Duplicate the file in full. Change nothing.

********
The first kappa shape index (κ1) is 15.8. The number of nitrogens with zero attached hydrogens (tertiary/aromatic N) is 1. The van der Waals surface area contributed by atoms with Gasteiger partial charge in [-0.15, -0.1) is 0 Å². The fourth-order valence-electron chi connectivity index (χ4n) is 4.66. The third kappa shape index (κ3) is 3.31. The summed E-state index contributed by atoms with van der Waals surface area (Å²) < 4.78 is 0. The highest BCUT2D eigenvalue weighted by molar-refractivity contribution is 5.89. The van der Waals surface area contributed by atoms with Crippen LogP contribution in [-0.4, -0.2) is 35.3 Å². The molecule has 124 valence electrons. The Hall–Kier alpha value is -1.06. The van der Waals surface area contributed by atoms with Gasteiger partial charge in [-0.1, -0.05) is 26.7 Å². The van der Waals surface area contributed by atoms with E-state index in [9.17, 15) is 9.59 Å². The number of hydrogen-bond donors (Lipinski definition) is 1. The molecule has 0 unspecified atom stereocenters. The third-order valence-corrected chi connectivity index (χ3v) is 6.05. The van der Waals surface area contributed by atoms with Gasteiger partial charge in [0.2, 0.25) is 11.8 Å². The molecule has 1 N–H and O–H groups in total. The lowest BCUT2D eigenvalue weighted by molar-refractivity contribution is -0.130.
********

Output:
The first kappa shape index (κ1) is 15.8. The number of nitrogens with zero attached hydrogens (tertiary/aromatic N) is 1. The van der Waals surface area contributed by atoms with Gasteiger partial charge in [-0.15, -0.1) is 0 Å². The fourth-order valence-electron chi connectivity index (χ4n) is 4.66. The third kappa shape index (κ3) is 3.31. The summed E-state index contributed by atoms with van der Waals surface area (Å²) < 4.78 is 0. The highest BCUT2D eigenvalue weighted by molar-refractivity contribution is 5.89. The van der Waals surface area contributed by atoms with Crippen LogP contribution in [-0.4, -0.2) is 35.3 Å². The molecule has 124 valence electrons. The Hall–Kier alpha value is -1.06. The van der Waals surface area contributed by atoms with Gasteiger partial charge in [-0.1, -0.05) is 26.7 Å². The van der Waals surface area contributed by atoms with E-state index in [9.17, 15) is 9.59 Å². The number of hydrogen-bond donors (Lipinski definition) is 1. The molecule has 0 unspecified atom stereocenters. The third-order valence-corrected chi connectivity index (χ3v) is 6.05. The van der Waals surface area contributed by atoms with Gasteiger partial charge in [0.2, 0.25) is 11.8 Å². The molecule has 1 N–H and O–H groups in total. The lowest BCUT2D eigenvalue weighted by molar-refractivity contribution is -0.130.